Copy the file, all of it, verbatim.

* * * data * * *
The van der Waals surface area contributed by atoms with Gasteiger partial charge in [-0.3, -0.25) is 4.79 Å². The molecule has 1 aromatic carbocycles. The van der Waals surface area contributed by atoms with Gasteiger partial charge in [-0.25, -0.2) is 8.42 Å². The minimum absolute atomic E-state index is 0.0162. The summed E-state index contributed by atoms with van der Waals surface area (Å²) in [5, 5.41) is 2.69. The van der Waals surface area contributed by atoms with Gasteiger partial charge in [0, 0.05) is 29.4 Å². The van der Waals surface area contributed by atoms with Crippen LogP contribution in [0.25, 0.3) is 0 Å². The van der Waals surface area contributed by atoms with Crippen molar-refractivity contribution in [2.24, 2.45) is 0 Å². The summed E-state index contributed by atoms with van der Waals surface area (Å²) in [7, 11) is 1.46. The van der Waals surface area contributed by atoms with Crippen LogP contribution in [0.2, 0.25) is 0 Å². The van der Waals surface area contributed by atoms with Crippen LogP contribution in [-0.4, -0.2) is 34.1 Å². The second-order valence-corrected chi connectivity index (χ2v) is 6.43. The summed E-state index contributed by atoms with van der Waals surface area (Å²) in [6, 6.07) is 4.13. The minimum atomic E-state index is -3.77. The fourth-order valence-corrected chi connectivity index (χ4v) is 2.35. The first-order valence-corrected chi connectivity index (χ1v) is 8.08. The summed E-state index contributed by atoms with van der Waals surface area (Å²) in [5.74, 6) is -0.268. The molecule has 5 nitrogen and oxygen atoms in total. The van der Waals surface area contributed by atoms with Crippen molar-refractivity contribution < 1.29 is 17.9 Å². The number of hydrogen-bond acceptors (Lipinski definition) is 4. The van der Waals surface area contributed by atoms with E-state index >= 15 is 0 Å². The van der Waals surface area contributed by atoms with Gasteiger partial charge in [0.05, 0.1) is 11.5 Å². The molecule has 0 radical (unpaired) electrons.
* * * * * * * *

The van der Waals surface area contributed by atoms with Gasteiger partial charge in [-0.3, -0.25) is 4.79 Å². The molecule has 1 aromatic carbocycles. The van der Waals surface area contributed by atoms with Gasteiger partial charge in [-0.25, -0.2) is 8.42 Å². The minimum absolute atomic E-state index is 0.0162. The summed E-state index contributed by atoms with van der Waals surface area (Å²) in [5, 5.41) is 2.69. The van der Waals surface area contributed by atoms with Gasteiger partial charge in [0, 0.05) is 29.4 Å². The van der Waals surface area contributed by atoms with Crippen LogP contribution in [0.25, 0.3) is 0 Å². The van der Waals surface area contributed by atoms with Crippen molar-refractivity contribution in [2.24, 2.45) is 0 Å². The summed E-state index contributed by atoms with van der Waals surface area (Å²) in [7, 11) is 1.46. The van der Waals surface area contributed by atoms with Crippen LogP contribution in [0.2, 0.25) is 0 Å². The van der Waals surface area contributed by atoms with Crippen LogP contribution in [-0.4, -0.2) is 34.1 Å². The second-order valence-corrected chi connectivity index (χ2v) is 6.43. The summed E-state index contributed by atoms with van der Waals surface area (Å²) in [6, 6.07) is 4.13. The minimum atomic E-state index is -3.77. The fourth-order valence-corrected chi connectivity index (χ4v) is 2.35. The first-order valence-corrected chi connectivity index (χ1v) is 8.08. The summed E-state index contributed by atoms with van der Waals surface area (Å²) in [5.74, 6) is -0.268. The molecule has 5 nitrogen and oxygen atoms in total. The van der Waals surface area contributed by atoms with Crippen molar-refractivity contribution < 1.29 is 17.9 Å². The number of hydrogen-bond acceptors (Lipinski definition) is 4. The van der Waals surface area contributed by atoms with E-state index >= 15 is 0 Å². The van der Waals surface area contributed by atoms with Gasteiger partial charge in [0.05, 0.1) is 11.5 Å². The molecule has 0 radical (unpaired) electrons.